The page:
heartbroken, but no memories are lost

Last week, I found out that my high school was sold to a for-profit organization, which meant a change in campus and such. I was taken aback from the announcement through email, and I first heard about it through friends on Facebook. It was definitely overwhelming and upsetting at first.

I’ll tell you why. I went to the MacDuffie School because of the campus. That was one of my major deciding factors, as well as the high level of education, strong performing arts program and the people. The campus was special to me. I wanted the experience of walking to a different school building for a class in my high school years. So, I got that. But, it meant more than that. I learned that in my four years of school there. The campus meant so much more than just a piece of land with historic houses and school buildings spread apart. It scared people away because it was in the middle of Springfield, Massachusetts, a city that was falling apart. (No offense, Springfield, I still support you and your attempts of climbing back to success.) The city’s violence and danger scared people away from MacDuffie’s beautiful campus. MacDuffie proved people wrong. It could still create a sense of belonging and make you feel like you were home, right in the middle of a violence ridden city. On my way to school, I saw the bad parts of Springfield, but when I put my foot onto MacDuffie’s property, every single day, none of Springfield’s dangers crossed my mind as I ran to catch up with my friends and stress out about my studies.

The campus meant more than that too. It had history. That’s where MacDuffie was founded. 120 years! And all those incredible historic buildings with its beautiful architecture. And special traditions were performed here. Remember Candlelight? Candlelight is a ceremony where the entire school goes out to one of the fields on campus and everyone forms a circle around a bonfire while holding an unlit candle. There’s an outer circle of students and faculty who have been there for the previous year, and there’s an inner circle composing of those who are new. Then, administration and student government light the candles of the outer circle and then speeches are made. Then, the inner circle joins the outer circle and gets their candles lit. They are no longer known as “new kids.” They are a part of the community. We then all line up and make a small half circle around the circle on the campus and sing the school song.

There are so many special things on campus that make it special. The magnolia trees. The athletic field that used to be just dust. Tanning on the tennis courts. Those extremely steep stairs down to South Hall and how they used to get so flooded in torrential rain storms. The circle, where a motto was made and traditions were done. That tiny stage for our extravagantly done shows. The first snow on campus. The senior murals. The locker room, as well as the senior cubby room. Dancing on the field in the spring. No other school had that. The school was extremely unique. It was run down, people would visit the school and not view it as a college prep private school, because it didn’t look like one. It was beat up and, honestly, people who wanted to go to MacDuffie for school, didn’t go because of how run down it looked. But, the people – the students, faculty and administration – made it all not matter. We made the school special by creating a tight-knit community of intelligence, creativity and love. MacDuffie was really special.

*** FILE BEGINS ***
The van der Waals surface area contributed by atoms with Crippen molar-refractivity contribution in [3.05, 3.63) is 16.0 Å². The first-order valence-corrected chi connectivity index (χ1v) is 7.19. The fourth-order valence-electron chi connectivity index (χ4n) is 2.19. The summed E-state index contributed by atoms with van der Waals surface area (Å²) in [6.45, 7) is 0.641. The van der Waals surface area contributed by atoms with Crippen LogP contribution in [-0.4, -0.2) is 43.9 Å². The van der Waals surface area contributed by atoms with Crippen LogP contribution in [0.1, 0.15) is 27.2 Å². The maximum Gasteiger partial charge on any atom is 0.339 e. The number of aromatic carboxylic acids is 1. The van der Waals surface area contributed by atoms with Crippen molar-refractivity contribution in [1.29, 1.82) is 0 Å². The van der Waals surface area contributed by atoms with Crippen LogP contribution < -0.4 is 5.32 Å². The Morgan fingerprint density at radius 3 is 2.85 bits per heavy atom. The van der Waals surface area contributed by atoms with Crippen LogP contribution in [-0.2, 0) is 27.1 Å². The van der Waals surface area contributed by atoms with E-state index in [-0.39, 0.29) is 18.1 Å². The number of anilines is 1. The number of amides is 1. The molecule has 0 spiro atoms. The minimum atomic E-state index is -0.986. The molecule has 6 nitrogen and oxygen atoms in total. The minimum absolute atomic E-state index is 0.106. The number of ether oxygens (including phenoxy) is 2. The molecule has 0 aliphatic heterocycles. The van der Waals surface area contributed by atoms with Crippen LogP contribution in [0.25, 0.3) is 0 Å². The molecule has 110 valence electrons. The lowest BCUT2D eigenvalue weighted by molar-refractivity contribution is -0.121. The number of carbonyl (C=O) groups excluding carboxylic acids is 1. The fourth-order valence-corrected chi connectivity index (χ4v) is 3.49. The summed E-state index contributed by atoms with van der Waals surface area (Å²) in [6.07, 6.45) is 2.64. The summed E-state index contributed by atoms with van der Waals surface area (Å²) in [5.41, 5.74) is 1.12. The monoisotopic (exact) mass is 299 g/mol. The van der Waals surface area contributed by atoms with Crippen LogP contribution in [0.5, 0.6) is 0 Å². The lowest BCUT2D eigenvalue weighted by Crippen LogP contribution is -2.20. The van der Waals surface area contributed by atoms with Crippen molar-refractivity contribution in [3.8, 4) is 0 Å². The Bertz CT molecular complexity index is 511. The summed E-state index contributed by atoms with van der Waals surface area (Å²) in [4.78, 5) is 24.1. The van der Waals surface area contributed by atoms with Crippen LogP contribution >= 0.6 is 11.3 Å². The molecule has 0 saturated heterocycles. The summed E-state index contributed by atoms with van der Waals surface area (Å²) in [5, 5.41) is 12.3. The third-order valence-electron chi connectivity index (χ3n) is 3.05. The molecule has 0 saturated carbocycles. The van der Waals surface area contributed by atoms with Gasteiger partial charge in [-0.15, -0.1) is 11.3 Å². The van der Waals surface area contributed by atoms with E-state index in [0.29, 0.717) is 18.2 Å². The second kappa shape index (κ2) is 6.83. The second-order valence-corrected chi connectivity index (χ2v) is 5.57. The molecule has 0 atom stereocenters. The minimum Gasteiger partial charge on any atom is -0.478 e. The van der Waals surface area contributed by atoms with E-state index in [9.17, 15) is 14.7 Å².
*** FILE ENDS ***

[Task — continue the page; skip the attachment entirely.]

There are some other issues relating the new campus in Granby, such as, students leaving because of how far it is, transportation issues, a new headmaster, the whole change to for-profit, the possibility of the mission changing and all. I was upset about a few of these things, but I’m not going to comment on those issues. I’m going to just stand behind the point that campus was incredibly special and that’s one of the reasons MacDuffie will stay in my heart forever. The only thing I’ll say about the new campus and to all the people moving over there is: Along with all the changes, please, please, don’t change your mission and turn into another one of those snooty, obnoxious prep schools, because that’s not who you truly are.

After talking all about the campus and how it was special to the school… it is the people who made it great. So, I hope that the people who are there right now, stay true to themselves and to the school; and bring all of that heart and spirit to Granby. I wish MacDuffie the best of luck, and I’ll still visit!

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Author: Patrick deHahn

International news reporter

2 thoughts on “heartbroken, but no memories are lost”

  1. As a 1971 graduate of the “MacDuffie School for Girls” I did not think I would ever be writing to a male about our shared feelings about attending MacDuffie. I too was upset in hearing about the sale of the school. I have not been back in many years and so I don’t know about safety issues and the apparent upsurge in crime in Springfield. However, I have very fond memories of the campus and am concerned about this decision which appears to be very sudden. Is there a group of alumni who are questioning who is getting the money from the sale of the school and the eventual sale of the property?

  2. Oh, thank you. I was upset at first but I’m grateful for this opportunity – MacDuffie needed this. I don’t think the alumni are so much concerned with who is getting the money from the sale of the school. They’re more concerened with a “farewell ceremony” on the original campus and approaching the new campus with optimism. I think it’s a great opportunity for MacDuffie!

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